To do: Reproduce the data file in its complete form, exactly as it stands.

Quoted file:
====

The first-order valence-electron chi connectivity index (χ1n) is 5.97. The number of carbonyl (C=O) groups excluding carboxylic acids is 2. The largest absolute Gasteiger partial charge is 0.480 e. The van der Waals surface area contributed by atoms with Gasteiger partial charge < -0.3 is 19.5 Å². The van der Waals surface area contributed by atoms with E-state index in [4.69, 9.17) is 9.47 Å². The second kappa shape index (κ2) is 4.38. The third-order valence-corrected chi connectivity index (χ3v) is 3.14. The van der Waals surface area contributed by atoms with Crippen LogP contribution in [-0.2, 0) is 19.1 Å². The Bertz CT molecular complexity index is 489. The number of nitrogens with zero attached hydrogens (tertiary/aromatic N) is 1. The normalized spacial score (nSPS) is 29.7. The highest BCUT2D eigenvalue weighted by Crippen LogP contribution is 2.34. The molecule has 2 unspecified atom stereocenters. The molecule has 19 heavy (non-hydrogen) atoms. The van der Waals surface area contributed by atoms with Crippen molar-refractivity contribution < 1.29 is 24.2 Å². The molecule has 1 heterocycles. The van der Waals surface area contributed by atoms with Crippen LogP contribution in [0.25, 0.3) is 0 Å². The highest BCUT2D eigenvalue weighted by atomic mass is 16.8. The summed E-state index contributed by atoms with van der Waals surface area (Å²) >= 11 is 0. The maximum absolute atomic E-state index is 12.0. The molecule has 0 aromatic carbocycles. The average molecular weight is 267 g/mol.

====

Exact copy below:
The first-order valence-electron chi connectivity index (χ1n) is 5.97. The number of carbonyl (C=O) groups excluding carboxylic acids is 2. The largest absolute Gasteiger partial charge is 0.480 e. The van der Waals surface area contributed by atoms with Gasteiger partial charge < -0.3 is 19.5 Å². The van der Waals surface area contributed by atoms with E-state index in [4.69, 9.17) is 9.47 Å². The second kappa shape index (κ2) is 4.38. The third-order valence-corrected chi connectivity index (χ3v) is 3.14. The van der Waals surface area contributed by atoms with Crippen LogP contribution in [-0.2, 0) is 19.1 Å². The Bertz CT molecular complexity index is 489. The number of nitrogens with zero attached hydrogens (tertiary/aromatic N) is 1. The normalized spacial score (nSPS) is 29.7. The highest BCUT2D eigenvalue weighted by Crippen LogP contribution is 2.34. The molecule has 2 unspecified atom stereocenters. The molecule has 19 heavy (non-hydrogen) atoms. The van der Waals surface area contributed by atoms with Crippen molar-refractivity contribution < 1.29 is 24.2 Å². The molecule has 1 heterocycles. The van der Waals surface area contributed by atoms with Crippen LogP contribution in [0.25, 0.3) is 0 Å². The highest BCUT2D eigenvalue weighted by atomic mass is 16.8. The summed E-state index contributed by atoms with van der Waals surface area (Å²) >= 11 is 0. The maximum absolute atomic E-state index is 12.0. The molecule has 0 aromatic carbocycles. The average molecular weight is 267 g/mol.